My late friend and poet Patrick Schnoor [1947-1997] was writing poetry in high school, that was better than most serious writers ever write in their whole lives. I thought, when I first read it, realizing that he'd written these poems when just a junior high school student in Los Banos, California in the early 1960's, he might go on to be a major American poet, but that was short-circuited by Patrick's drug problem(s).
Here are three selections from 24 Sonnets, which I published as a small pamphlet in 1975 [Kensington: L Publications].
Blue-bottle fly bake black beneath the sun.
Sear your jerky way across the concrete,
callous spot. Your stop-go movements, discrete
quantum hops crack, seriate, the region
into stop-time, intense, and sequential.
I watch you close in a lyncean trance,
perhaps interpolate your random dance,
vibrant in the shattered air still full
of your buzz. I'm dead. And flat. And supreme.
What an eerie sight you are--catch
some other god and teach him how to watch
the time, as rich and dense as thick, white cream.
soulless speck, setting scenes with dead finesse,
go, magnify another's emptiness.
The Friendly Cat People
Cats are esthetes: They don't like your crumbling newspaper.
Their air wisp tails remove, and they like to think
they're licentious, though concerning their rumored sex they are mystic.
their non-aligned, unbenign stare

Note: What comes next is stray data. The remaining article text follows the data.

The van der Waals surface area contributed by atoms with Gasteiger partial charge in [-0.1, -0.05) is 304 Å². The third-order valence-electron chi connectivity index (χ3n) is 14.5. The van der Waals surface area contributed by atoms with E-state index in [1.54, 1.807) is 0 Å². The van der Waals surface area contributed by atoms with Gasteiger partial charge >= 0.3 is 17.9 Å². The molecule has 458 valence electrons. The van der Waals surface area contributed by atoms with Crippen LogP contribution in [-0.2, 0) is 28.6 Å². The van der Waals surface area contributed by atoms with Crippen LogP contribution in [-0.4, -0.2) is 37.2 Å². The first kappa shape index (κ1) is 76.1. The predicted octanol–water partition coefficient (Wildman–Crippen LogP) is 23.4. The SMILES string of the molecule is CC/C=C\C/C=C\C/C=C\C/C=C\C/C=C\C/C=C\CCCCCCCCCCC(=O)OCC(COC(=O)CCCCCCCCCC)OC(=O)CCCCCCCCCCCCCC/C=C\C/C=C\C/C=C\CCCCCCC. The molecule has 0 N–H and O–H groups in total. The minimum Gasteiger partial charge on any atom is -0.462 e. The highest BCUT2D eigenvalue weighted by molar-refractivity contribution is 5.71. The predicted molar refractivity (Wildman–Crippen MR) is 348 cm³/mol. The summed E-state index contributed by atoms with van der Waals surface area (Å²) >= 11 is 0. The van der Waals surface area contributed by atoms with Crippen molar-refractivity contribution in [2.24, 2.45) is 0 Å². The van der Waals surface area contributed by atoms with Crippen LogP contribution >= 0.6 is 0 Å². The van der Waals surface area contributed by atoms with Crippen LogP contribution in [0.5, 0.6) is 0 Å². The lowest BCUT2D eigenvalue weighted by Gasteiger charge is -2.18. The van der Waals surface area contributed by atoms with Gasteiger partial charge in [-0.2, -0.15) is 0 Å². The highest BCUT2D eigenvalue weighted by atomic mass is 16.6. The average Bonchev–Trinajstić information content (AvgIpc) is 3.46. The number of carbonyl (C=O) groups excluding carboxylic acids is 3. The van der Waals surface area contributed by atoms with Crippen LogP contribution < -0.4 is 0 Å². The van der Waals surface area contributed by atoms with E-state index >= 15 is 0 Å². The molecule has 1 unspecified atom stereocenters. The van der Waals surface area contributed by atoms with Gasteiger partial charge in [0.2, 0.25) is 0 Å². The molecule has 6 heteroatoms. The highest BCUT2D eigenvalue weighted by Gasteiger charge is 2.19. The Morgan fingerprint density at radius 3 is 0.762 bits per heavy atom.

blinks resolvedly slow, and their gruesomely pink
mouths, whence dangle occasional small dusty mouse feet,
widen yawningly, with that functionally quiet flair
peculiarly leonine, epiglottilly domestic.
Watch a cat pour itself through a fence hole.
Observe the cats hunt before their lunch appointment,
how their play turns, surely, to cruel, if nothing's served,
claws splayed, their planetary eye-lights cooled.
And cats discriminate: Often, at noon, they rest,
purring, nice, how people make the best pets.
Dry, abrasive tules smoulder, smokeless,
fester near the inadequate water,
as stagnant as the air aging in this
arid reservoir. The curly mud sure
is fragile, cracked and peeling adobe
blanched by the exigeant sun. Over there
the twin headgates are wound down uselessly.
I walk over to them, kneel, and stare
down through the grating at whatever may
be trapped behind it, in that concrete hole:
There's a bull-frog, with gold flecked constella-
tions in his eyes, and ex nihilo
nihil fit is demonstrated, as he
croaks, celebrates his office just for me.
Though distressingly juvenile in several ways, these precocious works demonstrate the inculcation of a number of pre-modern and post-modern techniques. The effects are crudely achieved, but the power of the vision--especially by one so young--speaks to a penetrating vision.
I will post several more of Patrick's poems in the days ahead.